Greg Boison shares his personal journey and perpetual appreciation of the people who make up BCG.
For 15 years, I worked at Lockheed Martin, where I had the opportunity to fulfill a lot of different functions. I worked in strategy, M&A, business development, and running P&Ls. Besides supporting the US Department of Defense, US Department of Energy, and the FBI, my final role was in homeland security and cybersecurity.
I thought about returning to BCG almost the whole time I was away.
I missed the well-rounded people at BCG—their immense creativity and outgoing energy—and although I worked with some great people in my other roles, I hadn’t experienced anything else like BCG. So, when making the transition from this working environment to a very large, heterogeneous organization, I found there was (understandably) less comradery than on a BCG case team. I missed the collaborative culture tremendously.
Even though I was having strategic conversations with senior government leaders, the teams around me were positioned to prioritize other objectives. Following this experience, it was so great to return to the business challenges and work that BCG enjoys every day.
Well, for starters, I had my first BCG case interview at age 21, so going into it again with almost 20 years of nitty-gritty operational experience while also lacking my former ability to stick to only the big picture―that made it a much different conversation!
Besides that, I had extremely high expectations coming back to BCG, and my return far and away exceeded all of them. Everyone told me how different BCG had become, but I found the working environment to be just as comfortable and great as I remembered.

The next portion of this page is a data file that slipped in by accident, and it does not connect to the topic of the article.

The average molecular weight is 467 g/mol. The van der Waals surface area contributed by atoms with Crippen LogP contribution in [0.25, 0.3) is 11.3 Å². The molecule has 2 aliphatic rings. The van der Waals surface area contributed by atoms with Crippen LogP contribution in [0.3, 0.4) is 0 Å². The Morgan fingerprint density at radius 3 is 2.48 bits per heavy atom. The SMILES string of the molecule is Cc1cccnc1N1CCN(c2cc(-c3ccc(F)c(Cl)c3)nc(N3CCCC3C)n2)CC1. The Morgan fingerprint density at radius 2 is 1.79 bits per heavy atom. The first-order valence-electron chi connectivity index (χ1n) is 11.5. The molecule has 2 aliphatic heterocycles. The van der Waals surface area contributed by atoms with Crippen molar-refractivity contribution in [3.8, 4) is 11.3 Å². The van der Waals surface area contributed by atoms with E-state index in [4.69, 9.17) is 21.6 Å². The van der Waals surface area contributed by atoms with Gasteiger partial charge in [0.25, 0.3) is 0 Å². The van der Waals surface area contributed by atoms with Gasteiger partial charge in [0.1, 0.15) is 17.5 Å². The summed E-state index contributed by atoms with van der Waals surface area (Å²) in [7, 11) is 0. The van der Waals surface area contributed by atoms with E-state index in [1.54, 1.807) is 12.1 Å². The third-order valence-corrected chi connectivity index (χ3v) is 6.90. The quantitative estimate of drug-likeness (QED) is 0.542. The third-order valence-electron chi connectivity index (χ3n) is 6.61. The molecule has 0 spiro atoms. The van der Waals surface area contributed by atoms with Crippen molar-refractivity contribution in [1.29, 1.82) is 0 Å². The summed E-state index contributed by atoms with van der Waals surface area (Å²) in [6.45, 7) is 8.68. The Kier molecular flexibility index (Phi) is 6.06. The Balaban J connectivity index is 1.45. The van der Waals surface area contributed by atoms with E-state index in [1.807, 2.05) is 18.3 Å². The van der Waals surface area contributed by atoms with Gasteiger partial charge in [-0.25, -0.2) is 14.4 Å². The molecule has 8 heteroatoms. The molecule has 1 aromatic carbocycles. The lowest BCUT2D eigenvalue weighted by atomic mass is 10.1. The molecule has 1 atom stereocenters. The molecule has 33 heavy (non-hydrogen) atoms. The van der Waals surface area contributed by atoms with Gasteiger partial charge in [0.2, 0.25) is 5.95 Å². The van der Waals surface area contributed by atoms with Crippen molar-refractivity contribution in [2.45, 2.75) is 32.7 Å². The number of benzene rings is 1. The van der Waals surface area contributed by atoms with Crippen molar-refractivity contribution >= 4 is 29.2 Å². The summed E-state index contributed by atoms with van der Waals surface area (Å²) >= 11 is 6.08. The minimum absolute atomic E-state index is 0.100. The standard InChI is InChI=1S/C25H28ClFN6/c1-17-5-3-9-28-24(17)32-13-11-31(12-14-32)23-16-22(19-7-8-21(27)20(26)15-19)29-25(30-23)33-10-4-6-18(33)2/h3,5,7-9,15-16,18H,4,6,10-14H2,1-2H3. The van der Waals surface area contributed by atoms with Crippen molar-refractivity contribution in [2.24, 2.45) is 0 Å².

BCG seems to have grown exponentially. We still have a great team dynamic within our practice and a close-knit office, so it’s amazing when you take a step back and consider the number of new offices that have been created over the years. When I first joined BCG, I believe there were 50 people from the Americas in associate training, which is nothing compared to the associate class size today.
It’s so great to see people coming from more diverse backgrounds, and I love the way they’ve expanded accommodations for the Advanced Degree Careers program and the Expert Career Track, most importantly. My experience from Lockheed Martin helped me bring a unique perspective to the expert role, and I was able to collaborate in an extremely effective way with lifelong BCGers who have spent their careers building a well-established strategic toolkit.
The highlight for me has been BCG’s flexibility and ability to let me grow into the roles as I was comfortable and ready for them.
Upon my return, I was able to develop quickly from a first-case consultant into a subject matter expert and then into the role I have now by combining my past BCG experience with the expertise I gained outside the firm. I now oversee multiple case teams as a broader expert and case manager. My growth story is only possible because of the trust I had in my colleagues and managers to quickly put me in front of senior clients to showcase my expertise and skill set in the strategic context of the case. Being able to run multiple teams in that kind of effective and efficient fashion is unique to BCG.
Recently, we’ve been building a startup practice within BCG in the federal public sector. It’s been great to leverage what I’ve learned at Lockheed Martin to create one of these organizations by supporting proposal writing and organizational standup. I’ve had the luxury of not just being a consultant, but also being able to help support the standup of business operations in the federal public sector.
My advice for alumni is to meet occasionally with people still at BCG after you leave, even if it’s just having lunch with a partner annually. After I left, I found that keeping relationships at BCG was useful not only to challenge where I was in my career, but also to help me understand what was evolving at BCG and determine the right time to return to the firm.